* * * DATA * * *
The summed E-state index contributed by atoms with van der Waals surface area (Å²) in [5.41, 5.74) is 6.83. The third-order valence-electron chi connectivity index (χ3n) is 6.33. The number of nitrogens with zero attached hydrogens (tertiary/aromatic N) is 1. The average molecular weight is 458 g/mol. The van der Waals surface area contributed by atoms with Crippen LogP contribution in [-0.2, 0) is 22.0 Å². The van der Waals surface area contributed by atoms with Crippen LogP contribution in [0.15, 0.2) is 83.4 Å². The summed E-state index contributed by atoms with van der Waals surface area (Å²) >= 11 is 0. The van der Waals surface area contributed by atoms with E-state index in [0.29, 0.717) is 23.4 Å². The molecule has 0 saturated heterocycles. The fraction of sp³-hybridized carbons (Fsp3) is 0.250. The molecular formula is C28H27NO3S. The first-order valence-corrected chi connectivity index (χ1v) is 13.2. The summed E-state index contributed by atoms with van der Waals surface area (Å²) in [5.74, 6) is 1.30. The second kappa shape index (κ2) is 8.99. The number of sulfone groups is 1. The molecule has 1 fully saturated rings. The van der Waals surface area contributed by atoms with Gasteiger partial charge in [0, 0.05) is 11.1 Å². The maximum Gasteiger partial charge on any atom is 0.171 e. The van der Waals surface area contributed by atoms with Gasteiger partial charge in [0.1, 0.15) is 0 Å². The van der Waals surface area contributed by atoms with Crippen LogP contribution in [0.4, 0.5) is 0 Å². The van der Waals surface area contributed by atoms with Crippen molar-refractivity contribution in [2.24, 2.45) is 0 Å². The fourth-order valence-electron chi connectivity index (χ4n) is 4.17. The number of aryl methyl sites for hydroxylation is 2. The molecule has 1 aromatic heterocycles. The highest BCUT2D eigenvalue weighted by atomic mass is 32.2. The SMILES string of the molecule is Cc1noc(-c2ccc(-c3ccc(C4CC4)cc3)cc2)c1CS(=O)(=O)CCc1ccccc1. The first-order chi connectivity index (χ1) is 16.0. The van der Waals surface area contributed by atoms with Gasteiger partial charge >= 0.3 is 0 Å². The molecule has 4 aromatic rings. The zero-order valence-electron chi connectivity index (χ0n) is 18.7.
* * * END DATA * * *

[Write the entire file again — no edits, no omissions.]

The summed E-state index contributed by atoms with van der Waals surface area (Å²) in [5.41, 5.74) is 6.83. The third-order valence-electron chi connectivity index (χ3n) is 6.33. The number of nitrogens with zero attached hydrogens (tertiary/aromatic N) is 1. The average molecular weight is 458 g/mol. The van der Waals surface area contributed by atoms with Crippen LogP contribution in [-0.2, 0) is 22.0 Å². The van der Waals surface area contributed by atoms with Crippen LogP contribution in [0.15, 0.2) is 83.4 Å². The summed E-state index contributed by atoms with van der Waals surface area (Å²) >= 11 is 0. The van der Waals surface area contributed by atoms with E-state index in [0.29, 0.717) is 23.4 Å². The molecule has 0 saturated heterocycles. The fraction of sp³-hybridized carbons (Fsp3) is 0.250. The molecular formula is C28H27NO3S. The first-order valence-corrected chi connectivity index (χ1v) is 13.2. The summed E-state index contributed by atoms with van der Waals surface area (Å²) in [5.74, 6) is 1.30. The second kappa shape index (κ2) is 8.99. The number of sulfone groups is 1. The molecule has 1 fully saturated rings. The van der Waals surface area contributed by atoms with Gasteiger partial charge in [0, 0.05) is 11.1 Å². The maximum Gasteiger partial charge on any atom is 0.171 e. The van der Waals surface area contributed by atoms with Gasteiger partial charge in [0.1, 0.15) is 0 Å². The van der Waals surface area contributed by atoms with Crippen LogP contribution in [0.4, 0.5) is 0 Å². The van der Waals surface area contributed by atoms with Crippen molar-refractivity contribution in [2.24, 2.45) is 0 Å². The fourth-order valence-electron chi connectivity index (χ4n) is 4.17. The number of aryl methyl sites for hydroxylation is 2. The molecule has 1 aromatic heterocycles. The highest BCUT2D eigenvalue weighted by atomic mass is 32.2. The SMILES string of the molecule is Cc1noc(-c2ccc(-c3ccc(C4CC4)cc3)cc2)c1CS(=O)(=O)CCc1ccccc1. The first-order chi connectivity index (χ1) is 16.0. The van der Waals surface area contributed by atoms with Gasteiger partial charge >= 0.3 is 0 Å². The molecule has 4 aromatic rings. The zero-order valence-electron chi connectivity index (χ0n) is 18.7.